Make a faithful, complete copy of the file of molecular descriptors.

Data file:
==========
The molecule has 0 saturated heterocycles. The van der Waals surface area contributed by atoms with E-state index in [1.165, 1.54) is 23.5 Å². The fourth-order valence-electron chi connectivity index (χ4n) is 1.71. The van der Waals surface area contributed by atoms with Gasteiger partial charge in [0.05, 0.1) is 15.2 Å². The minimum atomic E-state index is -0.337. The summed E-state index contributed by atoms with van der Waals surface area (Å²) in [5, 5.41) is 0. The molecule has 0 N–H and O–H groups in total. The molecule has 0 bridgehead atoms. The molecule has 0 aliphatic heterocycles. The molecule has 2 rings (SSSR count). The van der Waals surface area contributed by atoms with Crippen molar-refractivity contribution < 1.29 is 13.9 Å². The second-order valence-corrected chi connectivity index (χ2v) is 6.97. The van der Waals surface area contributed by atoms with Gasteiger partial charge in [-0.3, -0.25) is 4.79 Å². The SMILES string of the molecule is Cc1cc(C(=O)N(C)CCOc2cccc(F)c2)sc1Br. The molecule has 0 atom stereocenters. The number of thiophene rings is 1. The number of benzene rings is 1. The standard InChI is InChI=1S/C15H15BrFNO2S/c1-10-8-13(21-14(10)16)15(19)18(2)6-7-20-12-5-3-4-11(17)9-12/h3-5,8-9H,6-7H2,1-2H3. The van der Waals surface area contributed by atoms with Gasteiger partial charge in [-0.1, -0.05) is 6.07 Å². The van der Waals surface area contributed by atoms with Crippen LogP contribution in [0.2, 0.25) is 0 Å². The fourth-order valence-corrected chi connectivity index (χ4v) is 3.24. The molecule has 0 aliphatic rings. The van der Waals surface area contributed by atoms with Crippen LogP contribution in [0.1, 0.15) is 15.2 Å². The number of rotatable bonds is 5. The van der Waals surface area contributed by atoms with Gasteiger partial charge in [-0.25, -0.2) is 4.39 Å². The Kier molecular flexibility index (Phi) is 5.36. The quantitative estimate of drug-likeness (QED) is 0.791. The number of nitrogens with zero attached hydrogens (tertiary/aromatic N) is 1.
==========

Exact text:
The molecule has 0 saturated heterocycles. The van der Waals surface area contributed by atoms with E-state index in [1.165, 1.54) is 23.5 Å². The fourth-order valence-electron chi connectivity index (χ4n) is 1.71. The van der Waals surface area contributed by atoms with Gasteiger partial charge in [0.05, 0.1) is 15.2 Å². The minimum atomic E-state index is -0.337. The summed E-state index contributed by atoms with van der Waals surface area (Å²) in [5, 5.41) is 0. The molecule has 0 N–H and O–H groups in total. The molecule has 0 bridgehead atoms. The molecule has 0 aliphatic heterocycles. The molecule has 2 rings (SSSR count). The van der Waals surface area contributed by atoms with Crippen molar-refractivity contribution < 1.29 is 13.9 Å². The second-order valence-corrected chi connectivity index (χ2v) is 6.97. The van der Waals surface area contributed by atoms with Gasteiger partial charge in [-0.3, -0.25) is 4.79 Å². The SMILES string of the molecule is Cc1cc(C(=O)N(C)CCOc2cccc(F)c2)sc1Br. The molecule has 0 atom stereocenters. The number of thiophene rings is 1. The number of benzene rings is 1. The standard InChI is InChI=1S/C15H15BrFNO2S/c1-10-8-13(21-14(10)16)15(19)18(2)6-7-20-12-5-3-4-11(17)9-12/h3-5,8-9H,6-7H2,1-2H3. The van der Waals surface area contributed by atoms with Gasteiger partial charge in [-0.1, -0.05) is 6.07 Å². The van der Waals surface area contributed by atoms with Crippen LogP contribution in [0.2, 0.25) is 0 Å². The fourth-order valence-corrected chi connectivity index (χ4v) is 3.24. The molecule has 0 aliphatic rings. The van der Waals surface area contributed by atoms with Crippen LogP contribution in [0.1, 0.15) is 15.2 Å². The number of rotatable bonds is 5. The van der Waals surface area contributed by atoms with Gasteiger partial charge in [-0.25, -0.2) is 4.39 Å². The Kier molecular flexibility index (Phi) is 5.36. The quantitative estimate of drug-likeness (QED) is 0.791. The number of nitrogens with zero attached hydrogens (tertiary/aromatic N) is 1.